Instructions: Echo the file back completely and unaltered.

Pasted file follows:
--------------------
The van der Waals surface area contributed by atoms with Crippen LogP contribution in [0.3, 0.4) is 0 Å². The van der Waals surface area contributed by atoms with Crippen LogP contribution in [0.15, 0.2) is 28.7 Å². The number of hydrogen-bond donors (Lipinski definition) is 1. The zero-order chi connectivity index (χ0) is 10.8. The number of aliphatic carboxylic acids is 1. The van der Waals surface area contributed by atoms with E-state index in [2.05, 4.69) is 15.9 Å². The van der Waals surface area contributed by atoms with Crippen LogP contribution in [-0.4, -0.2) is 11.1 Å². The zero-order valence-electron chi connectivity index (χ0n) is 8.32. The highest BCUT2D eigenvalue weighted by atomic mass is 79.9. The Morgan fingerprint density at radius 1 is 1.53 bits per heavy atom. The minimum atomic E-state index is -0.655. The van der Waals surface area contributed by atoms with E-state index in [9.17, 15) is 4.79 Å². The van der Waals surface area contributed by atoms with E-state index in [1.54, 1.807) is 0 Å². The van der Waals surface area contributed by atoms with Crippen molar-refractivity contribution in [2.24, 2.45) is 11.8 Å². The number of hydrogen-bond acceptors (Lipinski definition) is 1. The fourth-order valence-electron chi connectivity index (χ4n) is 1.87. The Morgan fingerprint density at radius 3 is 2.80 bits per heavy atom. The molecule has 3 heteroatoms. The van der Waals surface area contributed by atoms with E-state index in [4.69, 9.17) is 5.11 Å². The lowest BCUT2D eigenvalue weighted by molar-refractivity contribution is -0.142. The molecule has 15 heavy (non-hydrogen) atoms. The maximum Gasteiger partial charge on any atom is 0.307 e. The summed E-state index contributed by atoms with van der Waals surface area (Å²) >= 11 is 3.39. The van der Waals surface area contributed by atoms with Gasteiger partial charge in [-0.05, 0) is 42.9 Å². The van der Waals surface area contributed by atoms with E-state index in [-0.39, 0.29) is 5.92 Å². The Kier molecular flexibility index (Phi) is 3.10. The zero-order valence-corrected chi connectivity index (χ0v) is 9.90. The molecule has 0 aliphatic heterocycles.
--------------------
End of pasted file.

The van der Waals surface area contributed by atoms with Crippen LogP contribution in [0.3, 0.4) is 0 Å². The van der Waals surface area contributed by atoms with Crippen LogP contribution in [0.15, 0.2) is 28.7 Å². The number of hydrogen-bond donors (Lipinski definition) is 1. The zero-order chi connectivity index (χ0) is 10.8. The number of aliphatic carboxylic acids is 1. The van der Waals surface area contributed by atoms with E-state index in [2.05, 4.69) is 15.9 Å². The van der Waals surface area contributed by atoms with Crippen LogP contribution in [-0.4, -0.2) is 11.1 Å². The zero-order valence-electron chi connectivity index (χ0n) is 8.32. The highest BCUT2D eigenvalue weighted by atomic mass is 79.9. The Morgan fingerprint density at radius 1 is 1.53 bits per heavy atom. The minimum atomic E-state index is -0.655. The van der Waals surface area contributed by atoms with E-state index in [9.17, 15) is 4.79 Å². The van der Waals surface area contributed by atoms with E-state index in [1.54, 1.807) is 0 Å². The van der Waals surface area contributed by atoms with Crippen molar-refractivity contribution in [2.24, 2.45) is 11.8 Å². The number of hydrogen-bond acceptors (Lipinski definition) is 1. The fourth-order valence-electron chi connectivity index (χ4n) is 1.87. The Morgan fingerprint density at radius 3 is 2.80 bits per heavy atom. The molecule has 3 heteroatoms. The van der Waals surface area contributed by atoms with E-state index in [4.69, 9.17) is 5.11 Å². The lowest BCUT2D eigenvalue weighted by molar-refractivity contribution is -0.142. The molecule has 15 heavy (non-hydrogen) atoms. The maximum Gasteiger partial charge on any atom is 0.307 e. The summed E-state index contributed by atoms with van der Waals surface area (Å²) >= 11 is 3.39. The van der Waals surface area contributed by atoms with Gasteiger partial charge in [-0.05, 0) is 42.9 Å². The van der Waals surface area contributed by atoms with E-state index in [-0.39, 0.29) is 5.92 Å². The Kier molecular flexibility index (Phi) is 3.10. The zero-order valence-corrected chi connectivity index (χ0v) is 9.90. The molecule has 0 aliphatic heterocycles.